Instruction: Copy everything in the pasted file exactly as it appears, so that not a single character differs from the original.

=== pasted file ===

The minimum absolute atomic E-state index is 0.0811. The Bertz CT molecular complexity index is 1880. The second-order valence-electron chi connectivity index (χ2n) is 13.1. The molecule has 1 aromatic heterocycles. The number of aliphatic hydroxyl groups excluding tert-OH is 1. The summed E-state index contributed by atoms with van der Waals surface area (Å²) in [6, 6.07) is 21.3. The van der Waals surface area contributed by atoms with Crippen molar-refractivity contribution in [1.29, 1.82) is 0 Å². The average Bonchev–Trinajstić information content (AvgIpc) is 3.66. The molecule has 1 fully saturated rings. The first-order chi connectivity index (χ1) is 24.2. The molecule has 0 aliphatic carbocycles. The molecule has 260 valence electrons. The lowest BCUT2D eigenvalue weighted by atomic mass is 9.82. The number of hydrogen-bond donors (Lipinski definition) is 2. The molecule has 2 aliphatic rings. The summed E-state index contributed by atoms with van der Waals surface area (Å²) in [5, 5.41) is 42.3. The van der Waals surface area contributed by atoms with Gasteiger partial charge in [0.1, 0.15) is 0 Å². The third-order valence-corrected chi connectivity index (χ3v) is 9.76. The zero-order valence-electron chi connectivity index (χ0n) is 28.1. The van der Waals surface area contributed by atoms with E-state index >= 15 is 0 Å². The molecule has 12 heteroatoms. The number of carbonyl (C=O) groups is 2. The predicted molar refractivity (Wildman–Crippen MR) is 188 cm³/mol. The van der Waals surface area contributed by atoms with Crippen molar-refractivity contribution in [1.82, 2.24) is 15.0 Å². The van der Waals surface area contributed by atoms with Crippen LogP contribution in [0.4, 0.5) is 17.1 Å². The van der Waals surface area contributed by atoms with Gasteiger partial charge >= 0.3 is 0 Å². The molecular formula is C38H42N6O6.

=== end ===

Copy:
The minimum absolute atomic E-state index is 0.0811. The Bertz CT molecular complexity index is 1880. The second-order valence-electron chi connectivity index (χ2n) is 13.1. The molecule has 1 aromatic heterocycles. The number of aliphatic hydroxyl groups excluding tert-OH is 1. The summed E-state index contributed by atoms with van der Waals surface area (Å²) in [6, 6.07) is 21.3. The van der Waals surface area contributed by atoms with Crippen molar-refractivity contribution in [1.29, 1.82) is 0 Å². The average Bonchev–Trinajstić information content (AvgIpc) is 3.66. The molecule has 1 fully saturated rings. The first-order chi connectivity index (χ1) is 24.2. The molecule has 0 aliphatic carbocycles. The molecule has 260 valence electrons. The lowest BCUT2D eigenvalue weighted by atomic mass is 9.82. The number of hydrogen-bond donors (Lipinski definition) is 2. The molecule has 2 aliphatic rings. The summed E-state index contributed by atoms with van der Waals surface area (Å²) in [5, 5.41) is 42.3. The van der Waals surface area contributed by atoms with Gasteiger partial charge in [0.1, 0.15) is 0 Å². The third-order valence-corrected chi connectivity index (χ3v) is 9.76. The zero-order valence-electron chi connectivity index (χ0n) is 28.1. The van der Waals surface area contributed by atoms with E-state index >= 15 is 0 Å². The molecule has 12 heteroatoms. The number of carbonyl (C=O) groups is 2. The predicted molar refractivity (Wildman–Crippen MR) is 188 cm³/mol. The van der Waals surface area contributed by atoms with Crippen molar-refractivity contribution in [1.82, 2.24) is 15.0 Å². The van der Waals surface area contributed by atoms with Crippen LogP contribution in [0.4, 0.5) is 17.1 Å². The van der Waals surface area contributed by atoms with Gasteiger partial charge >= 0.3 is 0 Å². The molecular formula is C38H42N6O6.